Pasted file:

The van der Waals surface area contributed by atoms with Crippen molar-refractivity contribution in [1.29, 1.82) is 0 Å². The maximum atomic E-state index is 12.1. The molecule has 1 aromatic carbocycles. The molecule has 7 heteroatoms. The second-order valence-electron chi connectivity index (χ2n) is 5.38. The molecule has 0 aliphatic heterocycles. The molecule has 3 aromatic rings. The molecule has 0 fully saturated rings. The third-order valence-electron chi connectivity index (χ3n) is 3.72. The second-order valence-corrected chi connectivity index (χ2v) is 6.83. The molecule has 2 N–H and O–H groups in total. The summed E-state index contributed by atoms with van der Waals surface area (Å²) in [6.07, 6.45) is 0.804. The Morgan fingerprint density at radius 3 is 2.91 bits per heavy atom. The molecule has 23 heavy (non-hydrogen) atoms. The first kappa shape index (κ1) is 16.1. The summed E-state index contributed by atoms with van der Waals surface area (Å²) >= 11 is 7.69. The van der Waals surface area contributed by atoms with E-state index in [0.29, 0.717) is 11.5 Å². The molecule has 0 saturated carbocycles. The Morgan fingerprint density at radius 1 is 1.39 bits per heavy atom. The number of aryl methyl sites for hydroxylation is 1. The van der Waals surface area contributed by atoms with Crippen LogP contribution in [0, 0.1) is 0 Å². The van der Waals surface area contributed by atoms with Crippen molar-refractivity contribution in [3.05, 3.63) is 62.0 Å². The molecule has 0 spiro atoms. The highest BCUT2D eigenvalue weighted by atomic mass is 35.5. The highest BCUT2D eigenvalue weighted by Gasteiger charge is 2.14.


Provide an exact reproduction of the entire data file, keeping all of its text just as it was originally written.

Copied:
The van der Waals surface area contributed by atoms with Crippen molar-refractivity contribution in [1.29, 1.82) is 0 Å². The maximum atomic E-state index is 12.1. The molecule has 1 aromatic carbocycles. The molecule has 7 heteroatoms. The second-order valence-electron chi connectivity index (χ2n) is 5.38. The molecule has 0 aliphatic heterocycles. The molecule has 3 aromatic rings. The molecule has 0 fully saturated rings. The third-order valence-electron chi connectivity index (χ3n) is 3.72. The second-order valence-corrected chi connectivity index (χ2v) is 6.83. The molecule has 2 N–H and O–H groups in total. The summed E-state index contributed by atoms with van der Waals surface area (Å²) in [6.07, 6.45) is 0.804. The Morgan fingerprint density at radius 3 is 2.91 bits per heavy atom. The molecule has 23 heavy (non-hydrogen) atoms. The first kappa shape index (κ1) is 16.1. The summed E-state index contributed by atoms with van der Waals surface area (Å²) >= 11 is 7.69. The van der Waals surface area contributed by atoms with E-state index in [0.29, 0.717) is 11.5 Å². The molecule has 0 saturated carbocycles. The Morgan fingerprint density at radius 1 is 1.39 bits per heavy atom. The number of aryl methyl sites for hydroxylation is 1. The van der Waals surface area contributed by atoms with Crippen LogP contribution in [0, 0.1) is 0 Å². The van der Waals surface area contributed by atoms with Crippen molar-refractivity contribution in [3.05, 3.63) is 62.0 Å². The molecule has 0 spiro atoms. The highest BCUT2D eigenvalue weighted by atomic mass is 35.5. The highest BCUT2D eigenvalue weighted by Gasteiger charge is 2.14.